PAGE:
Nobels for medicine, economics given in California ceremony
IRVINE, Calif. (AP) — The 2021 Nobel Prize laureates for medicine and economics received their awards in Southern California on Wednesday during a scaled-down ceremony adapted for pandemic times.
Swedish Ambassador Karin Olofsdotter was on hand in Irvine, south of Los Angeles, to award the Nobel for physiology or medicine to David Julius and Ardem Patapoutian and the prize for economic sciences to David Card, Joshua D. Angrist and Guido W. Imbens.
Julius, a professor of physiology at the University of California, San Francisco, and Patapoutian, a molecular biologist at Scripps Research in La Jolla, California, were honored for independently discovering key mechanisms of how humans sense heat, cold and other stimuli.
“The laureates identified critical missing links in our understanding of the complex interplay between our senses and the environment,” the Nobel Assembly said in a news release last October when the prizes were announced.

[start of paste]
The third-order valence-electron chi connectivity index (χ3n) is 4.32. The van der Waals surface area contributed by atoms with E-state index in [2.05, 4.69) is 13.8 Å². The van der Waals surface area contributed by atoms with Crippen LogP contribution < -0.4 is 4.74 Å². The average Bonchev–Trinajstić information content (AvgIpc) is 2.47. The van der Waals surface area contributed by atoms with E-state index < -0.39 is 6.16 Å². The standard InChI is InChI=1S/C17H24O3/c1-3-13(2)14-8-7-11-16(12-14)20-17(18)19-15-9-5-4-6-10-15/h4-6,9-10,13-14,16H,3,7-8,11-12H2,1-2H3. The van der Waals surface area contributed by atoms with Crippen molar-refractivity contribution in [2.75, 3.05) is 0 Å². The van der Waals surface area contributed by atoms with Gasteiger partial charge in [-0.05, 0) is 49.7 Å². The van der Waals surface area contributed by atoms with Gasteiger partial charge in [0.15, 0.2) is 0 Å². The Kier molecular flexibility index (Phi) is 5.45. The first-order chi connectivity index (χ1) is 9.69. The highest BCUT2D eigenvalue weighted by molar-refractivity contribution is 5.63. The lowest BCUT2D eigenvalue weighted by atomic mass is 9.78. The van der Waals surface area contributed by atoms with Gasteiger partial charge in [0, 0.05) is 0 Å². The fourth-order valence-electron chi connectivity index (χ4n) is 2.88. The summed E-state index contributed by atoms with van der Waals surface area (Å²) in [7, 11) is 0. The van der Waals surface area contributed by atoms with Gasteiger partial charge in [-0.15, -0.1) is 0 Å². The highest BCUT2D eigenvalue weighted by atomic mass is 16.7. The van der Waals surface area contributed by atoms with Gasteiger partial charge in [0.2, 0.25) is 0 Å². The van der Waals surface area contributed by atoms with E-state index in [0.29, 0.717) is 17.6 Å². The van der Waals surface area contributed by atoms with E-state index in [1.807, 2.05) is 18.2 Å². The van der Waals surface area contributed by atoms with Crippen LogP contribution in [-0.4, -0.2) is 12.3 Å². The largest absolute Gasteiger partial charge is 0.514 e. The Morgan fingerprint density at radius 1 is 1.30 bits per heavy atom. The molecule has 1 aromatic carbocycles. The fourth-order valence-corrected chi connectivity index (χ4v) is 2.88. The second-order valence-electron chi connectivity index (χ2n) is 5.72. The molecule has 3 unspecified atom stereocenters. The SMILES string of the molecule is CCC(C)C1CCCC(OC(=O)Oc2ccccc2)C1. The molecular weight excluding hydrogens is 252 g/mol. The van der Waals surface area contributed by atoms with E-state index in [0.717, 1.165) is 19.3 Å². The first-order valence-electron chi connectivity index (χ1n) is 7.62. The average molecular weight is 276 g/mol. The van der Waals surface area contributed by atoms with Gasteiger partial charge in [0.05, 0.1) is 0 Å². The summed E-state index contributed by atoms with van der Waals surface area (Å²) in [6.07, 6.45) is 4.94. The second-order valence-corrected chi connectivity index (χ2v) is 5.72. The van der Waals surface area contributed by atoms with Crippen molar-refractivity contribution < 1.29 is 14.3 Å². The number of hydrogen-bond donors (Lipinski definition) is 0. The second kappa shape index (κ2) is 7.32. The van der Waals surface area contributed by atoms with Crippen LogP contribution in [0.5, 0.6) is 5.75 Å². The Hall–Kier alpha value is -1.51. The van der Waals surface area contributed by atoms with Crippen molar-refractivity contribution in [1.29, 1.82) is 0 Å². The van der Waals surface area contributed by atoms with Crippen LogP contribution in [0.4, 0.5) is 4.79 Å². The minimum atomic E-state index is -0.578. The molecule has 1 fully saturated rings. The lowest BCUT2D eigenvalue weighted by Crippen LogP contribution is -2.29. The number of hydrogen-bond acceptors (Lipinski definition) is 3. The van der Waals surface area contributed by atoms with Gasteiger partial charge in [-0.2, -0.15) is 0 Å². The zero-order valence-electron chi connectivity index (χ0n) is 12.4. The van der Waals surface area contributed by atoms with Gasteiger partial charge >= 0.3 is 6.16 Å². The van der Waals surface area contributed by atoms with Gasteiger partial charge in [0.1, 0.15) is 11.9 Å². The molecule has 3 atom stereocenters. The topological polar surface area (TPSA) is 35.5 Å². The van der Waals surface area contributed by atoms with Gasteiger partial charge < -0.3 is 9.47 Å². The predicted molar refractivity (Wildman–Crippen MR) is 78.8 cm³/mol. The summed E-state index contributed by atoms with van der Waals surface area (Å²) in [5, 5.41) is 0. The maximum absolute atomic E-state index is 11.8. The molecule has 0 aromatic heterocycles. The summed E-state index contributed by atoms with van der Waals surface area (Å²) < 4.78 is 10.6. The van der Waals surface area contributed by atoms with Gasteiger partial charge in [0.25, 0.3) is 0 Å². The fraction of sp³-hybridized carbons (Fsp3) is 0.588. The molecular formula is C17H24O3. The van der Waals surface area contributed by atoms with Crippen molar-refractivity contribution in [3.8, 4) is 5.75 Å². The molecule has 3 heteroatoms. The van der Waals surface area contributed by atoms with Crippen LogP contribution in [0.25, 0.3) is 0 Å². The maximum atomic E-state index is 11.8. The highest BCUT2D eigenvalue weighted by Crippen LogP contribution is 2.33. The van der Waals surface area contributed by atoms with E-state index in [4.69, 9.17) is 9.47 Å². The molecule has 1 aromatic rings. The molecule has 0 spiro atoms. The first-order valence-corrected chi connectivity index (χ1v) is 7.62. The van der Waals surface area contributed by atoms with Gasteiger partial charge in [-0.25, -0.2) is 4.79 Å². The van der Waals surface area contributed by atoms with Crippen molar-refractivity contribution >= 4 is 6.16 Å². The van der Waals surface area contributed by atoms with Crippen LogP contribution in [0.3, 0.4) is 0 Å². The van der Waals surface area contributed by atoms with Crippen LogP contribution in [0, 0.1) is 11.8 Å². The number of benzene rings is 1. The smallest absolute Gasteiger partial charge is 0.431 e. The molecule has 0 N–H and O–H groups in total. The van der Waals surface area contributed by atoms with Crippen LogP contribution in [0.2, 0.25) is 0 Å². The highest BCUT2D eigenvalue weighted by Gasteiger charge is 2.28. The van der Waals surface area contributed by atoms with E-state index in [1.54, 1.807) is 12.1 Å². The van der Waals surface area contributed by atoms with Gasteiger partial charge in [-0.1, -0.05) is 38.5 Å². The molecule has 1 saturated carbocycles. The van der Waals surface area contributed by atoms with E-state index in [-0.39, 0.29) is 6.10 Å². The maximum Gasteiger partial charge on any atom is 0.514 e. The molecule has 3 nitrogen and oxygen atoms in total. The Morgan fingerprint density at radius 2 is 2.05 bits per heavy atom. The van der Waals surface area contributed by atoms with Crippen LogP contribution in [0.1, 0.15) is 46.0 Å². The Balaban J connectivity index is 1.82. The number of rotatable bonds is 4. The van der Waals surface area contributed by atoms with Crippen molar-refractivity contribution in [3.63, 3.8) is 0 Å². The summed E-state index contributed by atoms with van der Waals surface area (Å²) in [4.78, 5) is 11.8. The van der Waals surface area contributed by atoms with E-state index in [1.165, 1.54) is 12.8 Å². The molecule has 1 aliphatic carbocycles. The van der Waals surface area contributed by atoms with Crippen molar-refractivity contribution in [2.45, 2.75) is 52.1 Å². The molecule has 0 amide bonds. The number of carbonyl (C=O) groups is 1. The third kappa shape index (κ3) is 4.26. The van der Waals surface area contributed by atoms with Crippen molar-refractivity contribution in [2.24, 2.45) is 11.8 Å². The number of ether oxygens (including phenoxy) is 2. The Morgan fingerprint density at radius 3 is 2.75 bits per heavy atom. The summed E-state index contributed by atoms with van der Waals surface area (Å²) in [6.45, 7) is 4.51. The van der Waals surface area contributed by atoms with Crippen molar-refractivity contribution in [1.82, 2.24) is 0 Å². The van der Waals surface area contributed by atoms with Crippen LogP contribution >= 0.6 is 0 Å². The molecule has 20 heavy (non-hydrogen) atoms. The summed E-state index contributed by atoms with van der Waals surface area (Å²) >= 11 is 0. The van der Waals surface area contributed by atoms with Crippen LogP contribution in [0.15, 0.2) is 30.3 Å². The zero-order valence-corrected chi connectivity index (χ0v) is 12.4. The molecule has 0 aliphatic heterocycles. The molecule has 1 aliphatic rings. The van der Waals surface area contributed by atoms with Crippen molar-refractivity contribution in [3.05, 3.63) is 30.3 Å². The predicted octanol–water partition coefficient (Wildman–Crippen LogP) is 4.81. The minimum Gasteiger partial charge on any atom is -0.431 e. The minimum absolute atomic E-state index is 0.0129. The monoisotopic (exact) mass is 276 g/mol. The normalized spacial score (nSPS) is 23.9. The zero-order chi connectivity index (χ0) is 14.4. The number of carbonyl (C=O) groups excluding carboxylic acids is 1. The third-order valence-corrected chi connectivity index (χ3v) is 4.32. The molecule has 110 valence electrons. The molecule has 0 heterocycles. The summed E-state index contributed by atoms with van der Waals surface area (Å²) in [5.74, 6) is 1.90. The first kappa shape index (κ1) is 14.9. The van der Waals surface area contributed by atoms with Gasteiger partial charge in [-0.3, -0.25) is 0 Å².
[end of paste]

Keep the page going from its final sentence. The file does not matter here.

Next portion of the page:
Nobel officials said in October that the economics prize would be divided three ways. One half was awarded to Card “for his empirical contributions to labour economics,” the other half jointly to Angrist and Imbens “for their methodological contributions to the analysis of causal relationships.”
Card teaches at the University of California, Berkeley, Angrist does research at the Massachusetts Institute of Technology and Imbens is a professor at Stanford University.
For a second year, COVID-19 has scuttled the traditional formal banquet in Stockholm attended by winners of the prizes in chemistry, physics, medicine, literature and economics, which were announced in October. More ceremonies have been held throughout the week in Germany and the United States.
A Nobel Prize comes with a diploma, a gold medal and a 10-million krona ($1.15 million) cash award, which is shared if there are multiple winners.